Scenarios and research participant recruitment

Posted: October 21, 2010 in Useful advice for students, User-centered design examples
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You read in the Cooper book about creating context scenarios, and I wonder what you thought about them: Helpful? Not helpful? Too much writing? Not relevant to me because I’ll NEVER create software/a website from scratch?

Even if you won’t be in a position to create a product from scratch, thinking about users in scenarios is a very helpful skill in a lot of ways.

For example, we used the scenario of the usability testing session in class to develop the materials we need. Walk through the scenario from the perspective of each user (the research participant, the timer, the observer, the session manager) and I guarantee your materials will turn out better and easier to use. Something as simple as a paper form for recording observations is an interface that can have usability issues when you put it in context.

Another example is that of a job applicant’s file – something you’ll do sometime in the future. Say you email your resume. Many people email a file named resume.pdf. Now, create the scenario of the recruiter receiving these emails and trying to save the files. She’ll end up with a million files, all similarly named! Or imagine your attachment gets forwarded, and the sixth person who gets it doesn’t really know whose resume it is, because your initial message is buried down at the bottom of the email. What will the file name resume.pdf mean to this person? Not much. So, if you imagine these scenarios of how your email and attachment will be used, you’ll come to the conclusion that it’s better for you to include in your file name your field of study, your name, and even your university. Why university? Alumni have loyalty towards their alma maters, and may open the attachment only because they saw the university’s name in the file name! (This has actually happened to at least one of my former students). – Hint: same goes with assignments you email your professor. I love the thoughtfulness of an assignment that includes the student’s name, rather than assignmentCGT512.docx.

As I am sending out recruitment emails to undergraduate and graduate students, I am also thinking (alas, imagining!) scenarios. Where are they on a Thursday night? Are they up late working, and likely to read email? Or are they already out for the weekend? I am trying to imagine their full email Inbox with a long list of messages. What kind of subject line will stand out, be appealing, yet not spammy?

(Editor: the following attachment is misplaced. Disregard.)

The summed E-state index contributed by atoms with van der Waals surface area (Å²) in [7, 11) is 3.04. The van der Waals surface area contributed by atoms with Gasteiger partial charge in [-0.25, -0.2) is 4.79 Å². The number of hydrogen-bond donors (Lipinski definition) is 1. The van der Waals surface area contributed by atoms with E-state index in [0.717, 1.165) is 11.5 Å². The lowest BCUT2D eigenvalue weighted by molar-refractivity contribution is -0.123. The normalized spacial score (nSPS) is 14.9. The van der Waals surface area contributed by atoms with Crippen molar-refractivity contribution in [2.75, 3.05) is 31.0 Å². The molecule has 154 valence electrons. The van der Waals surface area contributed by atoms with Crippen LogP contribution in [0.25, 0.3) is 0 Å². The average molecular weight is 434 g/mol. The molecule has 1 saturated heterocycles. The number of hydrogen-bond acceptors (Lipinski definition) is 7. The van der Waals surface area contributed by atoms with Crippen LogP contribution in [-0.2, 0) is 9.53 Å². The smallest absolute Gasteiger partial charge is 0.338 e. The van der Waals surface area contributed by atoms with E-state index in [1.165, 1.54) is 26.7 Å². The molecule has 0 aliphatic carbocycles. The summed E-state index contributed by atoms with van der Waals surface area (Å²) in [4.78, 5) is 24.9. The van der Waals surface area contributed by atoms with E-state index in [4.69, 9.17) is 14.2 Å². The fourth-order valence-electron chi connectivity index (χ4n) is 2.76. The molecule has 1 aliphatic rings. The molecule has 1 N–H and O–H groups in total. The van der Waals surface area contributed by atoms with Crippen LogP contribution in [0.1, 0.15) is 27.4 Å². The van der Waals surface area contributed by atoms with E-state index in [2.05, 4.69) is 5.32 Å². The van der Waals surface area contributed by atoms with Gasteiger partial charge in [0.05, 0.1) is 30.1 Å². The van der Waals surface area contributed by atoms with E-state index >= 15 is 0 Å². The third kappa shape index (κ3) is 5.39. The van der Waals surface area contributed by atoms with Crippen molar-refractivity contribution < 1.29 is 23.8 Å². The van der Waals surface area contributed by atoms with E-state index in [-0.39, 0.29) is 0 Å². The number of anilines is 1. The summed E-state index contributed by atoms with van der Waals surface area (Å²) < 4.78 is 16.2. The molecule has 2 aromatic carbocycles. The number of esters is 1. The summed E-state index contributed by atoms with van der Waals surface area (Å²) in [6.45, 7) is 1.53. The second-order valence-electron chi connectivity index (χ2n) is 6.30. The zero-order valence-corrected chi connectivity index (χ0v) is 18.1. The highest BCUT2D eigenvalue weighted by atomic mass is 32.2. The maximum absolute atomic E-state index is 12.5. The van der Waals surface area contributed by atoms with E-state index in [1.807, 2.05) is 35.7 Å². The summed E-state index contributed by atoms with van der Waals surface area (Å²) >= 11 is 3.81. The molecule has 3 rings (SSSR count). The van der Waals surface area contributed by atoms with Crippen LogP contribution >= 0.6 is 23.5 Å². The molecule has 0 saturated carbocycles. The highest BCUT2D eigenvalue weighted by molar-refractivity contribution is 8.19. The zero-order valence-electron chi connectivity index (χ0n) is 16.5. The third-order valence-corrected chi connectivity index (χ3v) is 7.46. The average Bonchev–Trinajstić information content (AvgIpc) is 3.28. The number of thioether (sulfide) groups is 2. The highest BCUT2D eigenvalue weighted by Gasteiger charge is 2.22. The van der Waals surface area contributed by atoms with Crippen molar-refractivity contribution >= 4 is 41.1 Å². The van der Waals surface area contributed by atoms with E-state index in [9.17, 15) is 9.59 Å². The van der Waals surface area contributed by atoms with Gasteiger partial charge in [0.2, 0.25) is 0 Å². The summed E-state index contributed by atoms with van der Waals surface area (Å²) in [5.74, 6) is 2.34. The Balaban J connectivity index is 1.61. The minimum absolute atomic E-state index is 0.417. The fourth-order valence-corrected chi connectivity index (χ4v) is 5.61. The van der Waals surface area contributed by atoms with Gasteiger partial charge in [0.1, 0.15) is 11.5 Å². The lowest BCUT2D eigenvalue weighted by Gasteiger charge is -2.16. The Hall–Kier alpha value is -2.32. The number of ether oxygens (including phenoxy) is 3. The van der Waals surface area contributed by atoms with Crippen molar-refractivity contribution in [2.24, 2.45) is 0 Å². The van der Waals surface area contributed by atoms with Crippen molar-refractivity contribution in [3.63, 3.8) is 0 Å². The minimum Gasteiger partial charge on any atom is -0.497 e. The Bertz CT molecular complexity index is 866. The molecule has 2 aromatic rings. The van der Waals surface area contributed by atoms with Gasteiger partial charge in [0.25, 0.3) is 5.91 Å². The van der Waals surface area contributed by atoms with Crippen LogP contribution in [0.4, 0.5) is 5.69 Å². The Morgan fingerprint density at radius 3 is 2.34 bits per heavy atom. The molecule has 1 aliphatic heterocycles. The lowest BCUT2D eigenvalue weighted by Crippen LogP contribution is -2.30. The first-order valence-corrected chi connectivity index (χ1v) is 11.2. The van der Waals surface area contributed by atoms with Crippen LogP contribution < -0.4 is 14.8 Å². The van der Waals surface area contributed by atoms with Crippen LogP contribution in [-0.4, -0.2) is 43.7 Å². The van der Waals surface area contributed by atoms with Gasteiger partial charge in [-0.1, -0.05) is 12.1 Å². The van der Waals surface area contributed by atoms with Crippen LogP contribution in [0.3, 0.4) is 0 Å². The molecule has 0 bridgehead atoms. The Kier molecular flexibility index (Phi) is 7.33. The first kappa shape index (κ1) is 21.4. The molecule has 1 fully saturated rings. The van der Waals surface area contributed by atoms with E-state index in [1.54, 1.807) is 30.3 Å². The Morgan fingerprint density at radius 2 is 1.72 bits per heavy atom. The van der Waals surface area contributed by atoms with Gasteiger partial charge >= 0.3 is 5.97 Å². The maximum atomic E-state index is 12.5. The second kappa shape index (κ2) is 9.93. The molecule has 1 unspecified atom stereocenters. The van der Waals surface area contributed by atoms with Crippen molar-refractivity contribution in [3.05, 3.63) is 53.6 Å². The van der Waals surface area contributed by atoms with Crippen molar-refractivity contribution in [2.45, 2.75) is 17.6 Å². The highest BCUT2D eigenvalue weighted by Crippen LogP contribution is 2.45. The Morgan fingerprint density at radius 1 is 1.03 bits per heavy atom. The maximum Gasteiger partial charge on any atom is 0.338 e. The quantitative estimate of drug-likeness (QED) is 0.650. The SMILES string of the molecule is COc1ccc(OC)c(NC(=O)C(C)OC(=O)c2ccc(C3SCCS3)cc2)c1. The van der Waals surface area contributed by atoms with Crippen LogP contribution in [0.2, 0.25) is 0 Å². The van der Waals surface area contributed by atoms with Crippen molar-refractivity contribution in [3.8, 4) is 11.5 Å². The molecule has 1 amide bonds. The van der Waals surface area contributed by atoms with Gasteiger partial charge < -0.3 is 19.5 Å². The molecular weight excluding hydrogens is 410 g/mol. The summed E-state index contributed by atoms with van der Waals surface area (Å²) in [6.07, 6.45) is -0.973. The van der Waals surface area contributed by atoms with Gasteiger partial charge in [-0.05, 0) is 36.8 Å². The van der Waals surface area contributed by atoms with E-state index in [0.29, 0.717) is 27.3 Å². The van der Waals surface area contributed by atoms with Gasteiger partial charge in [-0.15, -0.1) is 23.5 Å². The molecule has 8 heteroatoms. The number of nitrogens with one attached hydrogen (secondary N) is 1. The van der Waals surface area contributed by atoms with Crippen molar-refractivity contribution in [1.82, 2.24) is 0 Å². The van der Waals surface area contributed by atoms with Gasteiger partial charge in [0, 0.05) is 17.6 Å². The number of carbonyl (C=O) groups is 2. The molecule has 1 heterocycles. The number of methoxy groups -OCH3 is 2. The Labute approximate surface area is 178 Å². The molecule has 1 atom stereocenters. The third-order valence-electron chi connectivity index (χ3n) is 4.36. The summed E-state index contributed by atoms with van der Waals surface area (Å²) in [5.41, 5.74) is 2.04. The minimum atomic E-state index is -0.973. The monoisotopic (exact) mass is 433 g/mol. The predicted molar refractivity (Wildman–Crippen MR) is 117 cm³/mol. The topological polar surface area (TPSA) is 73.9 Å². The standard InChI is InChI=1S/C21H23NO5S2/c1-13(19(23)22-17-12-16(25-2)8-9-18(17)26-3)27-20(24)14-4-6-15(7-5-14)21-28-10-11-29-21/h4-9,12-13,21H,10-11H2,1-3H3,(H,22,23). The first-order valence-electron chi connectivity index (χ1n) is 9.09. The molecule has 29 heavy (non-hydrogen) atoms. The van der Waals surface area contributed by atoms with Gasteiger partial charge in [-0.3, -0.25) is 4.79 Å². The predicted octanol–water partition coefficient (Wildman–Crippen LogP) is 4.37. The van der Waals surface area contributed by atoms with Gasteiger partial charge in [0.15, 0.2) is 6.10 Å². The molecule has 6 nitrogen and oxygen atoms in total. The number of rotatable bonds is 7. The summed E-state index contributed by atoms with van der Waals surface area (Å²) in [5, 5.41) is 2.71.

So, here are two fun (?) challenges for you:

  1. What subject line would you write for an email that asks graduate students to participate in this research? How about undergraduate students?
  2. What are some opportunities in your daily life where thinking in scenarios could help you make something better?
  1. hanjunxian says:

    I had very similar experiences when I needed to send an important email (may not be important to the recipient) to a person I had never known and contacted. I was often worried about whether my email would be filtered as a spam. Also, I had similar considerations about timing when I wanted the recipient to respond asap on Monday: Friday night? Sat? Sun? When should I send the email out? I also had some experience in designing fliers and posters. Not only did I have to consider the layout of information on the fliers/posters, but I also thought about where to post them. Was it better to put it on the wall along the path from dorms to the canteen?

    In terms of our recruitment emails, since the target user group for our team is graduate student, it’s easier to imagine the scenario – don’t even need to imagine 😛 As a graduate student, I got many emails about various stuffs such as incoming activities, survey requests, campus policy changes, coursework updates, etc., most of which I deleted without even finishing reading the title of the email. I feel extremely frustrated when I am working and suddenly interrupted by emails and in such scenarios, it’s more likely that I deleted them without paying any attention. Therefore, from my perspective, the best time to send out the recruitment emails is about lunch time, when all recipients ordinarily have access to Internet while producing least interruption to them.

    The subject line will be:
    Participants needed for usability test of nanoHUB ($25 reward)